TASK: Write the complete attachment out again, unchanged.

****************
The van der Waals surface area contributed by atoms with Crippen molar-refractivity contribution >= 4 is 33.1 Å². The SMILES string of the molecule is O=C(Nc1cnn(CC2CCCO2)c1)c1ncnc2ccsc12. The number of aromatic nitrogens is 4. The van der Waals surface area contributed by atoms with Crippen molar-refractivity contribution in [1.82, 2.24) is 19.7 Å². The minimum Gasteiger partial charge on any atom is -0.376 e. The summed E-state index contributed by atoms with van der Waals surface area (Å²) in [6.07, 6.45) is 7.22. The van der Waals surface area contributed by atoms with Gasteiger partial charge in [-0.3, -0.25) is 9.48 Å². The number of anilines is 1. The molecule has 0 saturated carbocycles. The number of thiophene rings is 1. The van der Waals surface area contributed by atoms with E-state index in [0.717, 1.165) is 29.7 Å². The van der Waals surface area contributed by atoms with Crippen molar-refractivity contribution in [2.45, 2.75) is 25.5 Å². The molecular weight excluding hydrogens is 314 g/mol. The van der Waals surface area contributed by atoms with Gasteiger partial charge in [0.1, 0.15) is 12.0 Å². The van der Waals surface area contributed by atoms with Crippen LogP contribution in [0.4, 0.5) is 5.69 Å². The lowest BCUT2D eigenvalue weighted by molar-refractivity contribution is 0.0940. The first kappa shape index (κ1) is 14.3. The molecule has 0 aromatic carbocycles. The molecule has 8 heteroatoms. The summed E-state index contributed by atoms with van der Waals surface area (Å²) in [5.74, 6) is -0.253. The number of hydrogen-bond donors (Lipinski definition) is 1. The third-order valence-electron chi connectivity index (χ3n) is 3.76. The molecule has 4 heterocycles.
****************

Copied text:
The van der Waals surface area contributed by atoms with Crippen molar-refractivity contribution >= 4 is 33.1 Å². The SMILES string of the molecule is O=C(Nc1cnn(CC2CCCO2)c1)c1ncnc2ccsc12. The number of aromatic nitrogens is 4. The van der Waals surface area contributed by atoms with Crippen molar-refractivity contribution in [1.82, 2.24) is 19.7 Å². The minimum Gasteiger partial charge on any atom is -0.376 e. The summed E-state index contributed by atoms with van der Waals surface area (Å²) in [6.07, 6.45) is 7.22. The van der Waals surface area contributed by atoms with Gasteiger partial charge in [-0.3, -0.25) is 9.48 Å². The number of anilines is 1. The molecule has 0 saturated carbocycles. The number of thiophene rings is 1. The van der Waals surface area contributed by atoms with E-state index in [0.717, 1.165) is 29.7 Å². The van der Waals surface area contributed by atoms with Crippen molar-refractivity contribution in [2.45, 2.75) is 25.5 Å². The molecular weight excluding hydrogens is 314 g/mol. The van der Waals surface area contributed by atoms with Gasteiger partial charge in [0.1, 0.15) is 12.0 Å². The van der Waals surface area contributed by atoms with Crippen LogP contribution in [0.4, 0.5) is 5.69 Å². The lowest BCUT2D eigenvalue weighted by molar-refractivity contribution is 0.0940. The first kappa shape index (κ1) is 14.3. The molecule has 0 aromatic carbocycles. The molecule has 8 heteroatoms. The summed E-state index contributed by atoms with van der Waals surface area (Å²) in [5.74, 6) is -0.253. The number of hydrogen-bond donors (Lipinski definition) is 1. The third-order valence-electron chi connectivity index (χ3n) is 3.76. The molecule has 4 heterocycles.